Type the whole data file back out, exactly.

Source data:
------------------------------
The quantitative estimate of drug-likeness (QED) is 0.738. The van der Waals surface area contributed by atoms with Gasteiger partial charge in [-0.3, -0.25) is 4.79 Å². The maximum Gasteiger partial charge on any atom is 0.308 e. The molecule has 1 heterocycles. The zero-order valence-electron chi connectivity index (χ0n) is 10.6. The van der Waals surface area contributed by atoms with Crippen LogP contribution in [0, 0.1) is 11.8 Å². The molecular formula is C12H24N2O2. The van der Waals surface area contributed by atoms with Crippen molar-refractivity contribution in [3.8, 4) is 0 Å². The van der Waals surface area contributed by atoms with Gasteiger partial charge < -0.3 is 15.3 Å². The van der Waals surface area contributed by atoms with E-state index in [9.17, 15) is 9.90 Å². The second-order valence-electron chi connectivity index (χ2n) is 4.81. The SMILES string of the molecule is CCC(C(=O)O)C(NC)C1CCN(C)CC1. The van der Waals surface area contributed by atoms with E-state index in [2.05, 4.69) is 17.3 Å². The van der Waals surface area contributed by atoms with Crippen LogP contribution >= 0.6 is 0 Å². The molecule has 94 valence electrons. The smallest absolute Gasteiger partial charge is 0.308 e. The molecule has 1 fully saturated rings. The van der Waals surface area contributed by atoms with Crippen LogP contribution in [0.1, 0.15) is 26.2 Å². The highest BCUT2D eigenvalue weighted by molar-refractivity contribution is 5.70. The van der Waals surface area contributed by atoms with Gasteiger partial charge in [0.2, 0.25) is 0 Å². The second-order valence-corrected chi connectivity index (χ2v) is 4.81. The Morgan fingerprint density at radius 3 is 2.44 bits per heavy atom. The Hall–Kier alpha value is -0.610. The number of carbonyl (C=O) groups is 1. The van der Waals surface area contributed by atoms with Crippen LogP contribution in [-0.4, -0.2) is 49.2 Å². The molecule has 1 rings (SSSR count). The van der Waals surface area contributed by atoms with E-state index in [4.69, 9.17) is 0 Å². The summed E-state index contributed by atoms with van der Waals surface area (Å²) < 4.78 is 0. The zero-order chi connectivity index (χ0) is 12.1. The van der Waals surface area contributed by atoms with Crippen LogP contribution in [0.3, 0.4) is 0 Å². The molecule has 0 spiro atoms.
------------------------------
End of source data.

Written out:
The quantitative estimate of drug-likeness (QED) is 0.738. The van der Waals surface area contributed by atoms with Gasteiger partial charge in [-0.3, -0.25) is 4.79 Å². The maximum Gasteiger partial charge on any atom is 0.308 e. The molecule has 1 heterocycles. The zero-order valence-electron chi connectivity index (χ0n) is 10.6. The van der Waals surface area contributed by atoms with Crippen LogP contribution in [0, 0.1) is 11.8 Å². The molecular formula is C12H24N2O2. The van der Waals surface area contributed by atoms with Crippen molar-refractivity contribution in [3.8, 4) is 0 Å². The van der Waals surface area contributed by atoms with Gasteiger partial charge < -0.3 is 15.3 Å². The van der Waals surface area contributed by atoms with E-state index in [9.17, 15) is 9.90 Å². The second-order valence-electron chi connectivity index (χ2n) is 4.81. The SMILES string of the molecule is CCC(C(=O)O)C(NC)C1CCN(C)CC1. The van der Waals surface area contributed by atoms with E-state index in [2.05, 4.69) is 17.3 Å². The van der Waals surface area contributed by atoms with Crippen LogP contribution >= 0.6 is 0 Å². The molecule has 94 valence electrons. The smallest absolute Gasteiger partial charge is 0.308 e. The molecule has 1 fully saturated rings. The van der Waals surface area contributed by atoms with Crippen LogP contribution in [0.1, 0.15) is 26.2 Å². The highest BCUT2D eigenvalue weighted by molar-refractivity contribution is 5.70. The van der Waals surface area contributed by atoms with Gasteiger partial charge in [0.2, 0.25) is 0 Å². The second-order valence-corrected chi connectivity index (χ2v) is 4.81. The Morgan fingerprint density at radius 3 is 2.44 bits per heavy atom. The Hall–Kier alpha value is -0.610. The number of carbonyl (C=O) groups is 1. The van der Waals surface area contributed by atoms with Crippen LogP contribution in [-0.4, -0.2) is 49.2 Å². The molecule has 1 rings (SSSR count). The van der Waals surface area contributed by atoms with E-state index in [4.69, 9.17) is 0 Å². The summed E-state index contributed by atoms with van der Waals surface area (Å²) < 4.78 is 0. The zero-order chi connectivity index (χ0) is 12.1. The van der Waals surface area contributed by atoms with Crippen LogP contribution in [0.3, 0.4) is 0 Å². The molecule has 0 spiro atoms.